Crescono i Prezzi anche se la Crisi è presente e le Richieste calano
A Beirut il centro città è inavvicinabile a causa dei prezzi, molti sono gli appartamenti vuoti, e la gente si sposta verso le colline della periferia: i prezzi però non accennano a diminuire.
Gli immobili di lusso hanno visto triplicare i loro prezzi negli ultimi 3 anni e in generale dal 2005 il mercato è cresciuto in termini di costo del 25%. I prezzi non accennano a diminuire anche contro ogni evidenza. Nessuno acquista nuove case in città e aumenta il numero di immobili disponibili molto più che la domanda.
In Libano tutti, autorità, operatori e acquirenti, appaiono disorientati. Gli unici a tirar dritto sono i costruttori che non intendono attenuare le loro aspettative.
Beirut real estate boom slows but prices still too high for many
Figures show Beirut property values have increased by 25 percent each year since 2005
BEIRUT: For Rudy Karam, looking for an apartment in Beirut was a depressing exercise. The best deal the 32-year-old sales representative found was a decrepit one-bedroom flat renting for $1,000 in the trendy neighborhood of Gemmayzeh.
“The tiles were falling down, there was no hot water and the refrigerator was in the living room,” he says.
So Karam and his girlfriend … like many young couples who work in Beirut … chose to move to the hills above the city, where they found a brand new three-bedroom apartment at half the rent and double the size. Now they can afford a vehicle for the daily half-hour commute. “Even with the car payments and the rent, it’s still cheaper than living in Beirut,” Karam says.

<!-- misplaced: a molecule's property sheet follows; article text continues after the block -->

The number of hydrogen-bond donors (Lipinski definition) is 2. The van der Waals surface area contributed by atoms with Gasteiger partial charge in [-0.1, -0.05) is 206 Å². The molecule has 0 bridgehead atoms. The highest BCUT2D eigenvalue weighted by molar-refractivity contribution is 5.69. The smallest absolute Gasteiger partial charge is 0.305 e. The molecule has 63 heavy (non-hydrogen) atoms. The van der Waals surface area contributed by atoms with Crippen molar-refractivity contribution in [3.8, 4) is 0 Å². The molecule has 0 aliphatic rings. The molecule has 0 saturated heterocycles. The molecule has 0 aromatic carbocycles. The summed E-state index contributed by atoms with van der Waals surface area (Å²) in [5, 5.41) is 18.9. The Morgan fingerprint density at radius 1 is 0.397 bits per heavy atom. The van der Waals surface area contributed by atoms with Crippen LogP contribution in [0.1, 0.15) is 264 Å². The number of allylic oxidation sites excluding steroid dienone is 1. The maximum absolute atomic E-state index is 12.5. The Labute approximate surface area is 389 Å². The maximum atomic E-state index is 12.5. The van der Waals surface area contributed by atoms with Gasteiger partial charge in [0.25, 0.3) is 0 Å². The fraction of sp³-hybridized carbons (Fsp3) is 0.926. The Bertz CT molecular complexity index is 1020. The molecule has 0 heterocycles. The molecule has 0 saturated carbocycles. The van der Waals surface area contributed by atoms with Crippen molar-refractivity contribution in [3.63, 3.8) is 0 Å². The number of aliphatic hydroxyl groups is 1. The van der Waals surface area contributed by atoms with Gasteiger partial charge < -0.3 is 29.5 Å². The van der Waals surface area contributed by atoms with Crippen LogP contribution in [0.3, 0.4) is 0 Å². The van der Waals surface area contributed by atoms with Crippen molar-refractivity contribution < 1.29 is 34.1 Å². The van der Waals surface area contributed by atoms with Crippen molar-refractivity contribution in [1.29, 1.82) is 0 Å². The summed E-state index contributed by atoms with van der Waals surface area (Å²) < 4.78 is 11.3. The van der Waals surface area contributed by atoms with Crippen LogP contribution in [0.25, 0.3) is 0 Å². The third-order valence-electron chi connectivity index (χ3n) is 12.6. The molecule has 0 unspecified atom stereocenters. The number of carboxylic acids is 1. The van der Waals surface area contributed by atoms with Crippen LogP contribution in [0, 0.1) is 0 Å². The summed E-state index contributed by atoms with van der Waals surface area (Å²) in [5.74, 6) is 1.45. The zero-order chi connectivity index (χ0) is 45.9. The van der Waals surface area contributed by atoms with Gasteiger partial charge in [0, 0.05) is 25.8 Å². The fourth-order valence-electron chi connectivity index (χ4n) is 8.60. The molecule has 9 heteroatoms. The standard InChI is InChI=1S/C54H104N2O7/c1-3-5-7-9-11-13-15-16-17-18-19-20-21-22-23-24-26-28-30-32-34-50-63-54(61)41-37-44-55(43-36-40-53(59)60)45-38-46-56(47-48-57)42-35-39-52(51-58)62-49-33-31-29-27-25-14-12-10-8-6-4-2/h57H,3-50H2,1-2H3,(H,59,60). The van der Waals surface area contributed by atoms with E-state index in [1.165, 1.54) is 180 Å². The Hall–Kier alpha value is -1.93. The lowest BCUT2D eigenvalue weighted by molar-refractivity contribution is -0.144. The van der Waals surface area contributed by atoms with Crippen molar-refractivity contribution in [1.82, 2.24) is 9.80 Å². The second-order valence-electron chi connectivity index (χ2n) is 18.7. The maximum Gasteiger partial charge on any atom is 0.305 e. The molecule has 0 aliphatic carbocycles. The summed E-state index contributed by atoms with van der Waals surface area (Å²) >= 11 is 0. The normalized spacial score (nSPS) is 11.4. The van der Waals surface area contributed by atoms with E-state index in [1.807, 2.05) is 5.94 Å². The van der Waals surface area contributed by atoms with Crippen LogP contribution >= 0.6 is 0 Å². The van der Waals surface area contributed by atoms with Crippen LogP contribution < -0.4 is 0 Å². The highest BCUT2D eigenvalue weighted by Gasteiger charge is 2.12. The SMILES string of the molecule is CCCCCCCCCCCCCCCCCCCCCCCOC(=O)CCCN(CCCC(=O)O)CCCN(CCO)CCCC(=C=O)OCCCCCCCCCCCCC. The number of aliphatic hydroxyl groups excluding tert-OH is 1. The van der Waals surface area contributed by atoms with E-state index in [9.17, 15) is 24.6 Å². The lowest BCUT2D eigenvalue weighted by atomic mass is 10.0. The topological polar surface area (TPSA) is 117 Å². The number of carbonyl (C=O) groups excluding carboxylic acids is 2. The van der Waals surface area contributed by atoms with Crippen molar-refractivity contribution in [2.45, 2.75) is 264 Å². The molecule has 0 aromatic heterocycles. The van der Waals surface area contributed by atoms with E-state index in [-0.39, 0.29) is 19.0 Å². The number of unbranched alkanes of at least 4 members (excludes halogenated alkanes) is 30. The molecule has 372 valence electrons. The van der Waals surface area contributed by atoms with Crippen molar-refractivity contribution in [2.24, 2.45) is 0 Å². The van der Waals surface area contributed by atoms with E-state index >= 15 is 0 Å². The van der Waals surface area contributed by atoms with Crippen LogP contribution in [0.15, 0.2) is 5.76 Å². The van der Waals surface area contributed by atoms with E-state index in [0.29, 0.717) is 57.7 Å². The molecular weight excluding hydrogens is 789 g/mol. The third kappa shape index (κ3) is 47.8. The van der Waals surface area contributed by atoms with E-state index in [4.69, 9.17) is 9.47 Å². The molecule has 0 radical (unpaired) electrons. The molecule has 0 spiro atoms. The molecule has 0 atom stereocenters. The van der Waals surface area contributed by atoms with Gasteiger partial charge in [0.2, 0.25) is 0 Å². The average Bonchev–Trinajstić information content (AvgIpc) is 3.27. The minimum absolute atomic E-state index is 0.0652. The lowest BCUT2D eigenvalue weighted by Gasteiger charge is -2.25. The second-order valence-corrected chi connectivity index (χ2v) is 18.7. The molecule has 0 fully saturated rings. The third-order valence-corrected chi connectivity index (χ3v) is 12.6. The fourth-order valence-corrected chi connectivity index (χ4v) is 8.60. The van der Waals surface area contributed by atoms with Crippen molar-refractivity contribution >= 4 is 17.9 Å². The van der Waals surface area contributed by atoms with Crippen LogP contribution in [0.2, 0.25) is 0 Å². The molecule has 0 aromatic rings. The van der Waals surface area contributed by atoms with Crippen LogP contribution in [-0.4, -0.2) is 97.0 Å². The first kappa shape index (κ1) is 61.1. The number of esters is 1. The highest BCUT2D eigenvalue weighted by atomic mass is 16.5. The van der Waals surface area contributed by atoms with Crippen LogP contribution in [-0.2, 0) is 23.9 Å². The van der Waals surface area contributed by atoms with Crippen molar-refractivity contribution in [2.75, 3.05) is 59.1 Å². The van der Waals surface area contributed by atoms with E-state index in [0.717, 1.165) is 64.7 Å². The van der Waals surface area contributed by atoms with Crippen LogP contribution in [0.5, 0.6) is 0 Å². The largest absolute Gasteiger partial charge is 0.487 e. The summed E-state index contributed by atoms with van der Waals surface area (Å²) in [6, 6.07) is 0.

As real-estate prices soar in the Lebanese capital, many young professionals and middle-income earners say they have been forced out of the city, with some complaining that rents rose by up to 30 percent last year.
Indeed despite war, conflicts and political crises, the price of homes in Lebanon has continued to rise exponentially over the last five years, reaching $9.5 billion worth of transactions during the 2010 fiscal year, according to the Finance Ministry. That’s no small figure for a country with a GDP of $39 billion while many industry insiders say real estate sales could be much higher because under-reporting to avoid taxes is so commonplace.
Land is scarce in Lebanon and local buyers face a crowded market, competing both with well-to-do expatriates who return for summers and wealthy Arabs from the Persian Gulf states seeking Mediterranean vacation homes.
In the luxury market, realtors say some properties have tripled in price over the last three years.
Maher Moukaddam, a real estate consultant with the Finance Ministry, throws his hands in the air. “Is it possible that an apartment was selling for $1 million in 2007 and now it’s $3 million?” he asks from a drab government conference room. “It’s not healthy. No one can buy a house in Beirut anymore.”
He claims many new apartments in the luxury sector remain vacant: “Right now I can show you 150 apartments downtown that are empty,” he says in reference to the rows of glass and steel condominiums that have recently been erected in the Solidere area.
Some say prices are too high, and recent statistics indicate that they may finally be leveling out after years of nonstop growth. But few think prices will actually come down.
“Developers are not keen on reducing their prices,” says Karim Makarem, director of Ramco Real Estate Advisers, based in Beirut. Although there is a natural need for new apartments, with some 15,000 additional Lebanese households created every year according to estimates, “supply is not meeting demand”